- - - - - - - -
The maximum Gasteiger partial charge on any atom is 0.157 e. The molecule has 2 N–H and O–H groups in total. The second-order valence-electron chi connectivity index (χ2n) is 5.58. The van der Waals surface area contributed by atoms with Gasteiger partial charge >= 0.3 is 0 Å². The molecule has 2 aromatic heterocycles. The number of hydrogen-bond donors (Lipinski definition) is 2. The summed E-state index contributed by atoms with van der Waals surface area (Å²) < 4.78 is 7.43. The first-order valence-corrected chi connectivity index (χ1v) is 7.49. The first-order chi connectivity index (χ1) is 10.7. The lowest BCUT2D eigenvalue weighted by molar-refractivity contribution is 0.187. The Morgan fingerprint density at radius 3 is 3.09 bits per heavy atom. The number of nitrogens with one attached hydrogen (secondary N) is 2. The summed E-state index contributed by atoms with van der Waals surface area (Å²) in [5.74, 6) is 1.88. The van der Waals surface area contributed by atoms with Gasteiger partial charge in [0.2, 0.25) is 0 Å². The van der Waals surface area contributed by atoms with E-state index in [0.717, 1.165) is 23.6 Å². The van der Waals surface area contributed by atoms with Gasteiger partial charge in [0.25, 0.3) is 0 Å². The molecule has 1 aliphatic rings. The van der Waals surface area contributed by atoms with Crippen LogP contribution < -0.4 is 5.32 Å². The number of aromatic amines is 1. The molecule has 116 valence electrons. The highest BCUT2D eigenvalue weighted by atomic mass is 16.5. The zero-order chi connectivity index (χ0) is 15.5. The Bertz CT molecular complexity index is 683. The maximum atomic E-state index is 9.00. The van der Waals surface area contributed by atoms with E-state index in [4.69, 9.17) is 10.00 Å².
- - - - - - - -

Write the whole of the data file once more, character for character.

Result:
The maximum Gasteiger partial charge on any atom is 0.157 e. The molecule has 2 N–H and O–H groups in total. The second-order valence-electron chi connectivity index (χ2n) is 5.58. The van der Waals surface area contributed by atoms with Gasteiger partial charge >= 0.3 is 0 Å². The molecule has 2 aromatic heterocycles. The number of hydrogen-bond donors (Lipinski definition) is 2. The summed E-state index contributed by atoms with van der Waals surface area (Å²) < 4.78 is 7.43. The first-order valence-corrected chi connectivity index (χ1v) is 7.49. The first-order chi connectivity index (χ1) is 10.7. The lowest BCUT2D eigenvalue weighted by molar-refractivity contribution is 0.187. The Morgan fingerprint density at radius 3 is 3.09 bits per heavy atom. The number of nitrogens with one attached hydrogen (secondary N) is 2. The summed E-state index contributed by atoms with van der Waals surface area (Å²) in [5.74, 6) is 1.88. The van der Waals surface area contributed by atoms with Gasteiger partial charge in [0.2, 0.25) is 0 Å². The van der Waals surface area contributed by atoms with E-state index in [0.717, 1.165) is 23.6 Å². The van der Waals surface area contributed by atoms with Gasteiger partial charge in [0.25, 0.3) is 0 Å². The molecule has 1 aliphatic rings. The van der Waals surface area contributed by atoms with Crippen LogP contribution < -0.4 is 5.32 Å². The number of aromatic amines is 1. The molecule has 116 valence electrons. The highest BCUT2D eigenvalue weighted by atomic mass is 16.5. The zero-order chi connectivity index (χ0) is 15.5. The Bertz CT molecular complexity index is 683. The maximum atomic E-state index is 9.00. The van der Waals surface area contributed by atoms with E-state index in [4.69, 9.17) is 10.00 Å².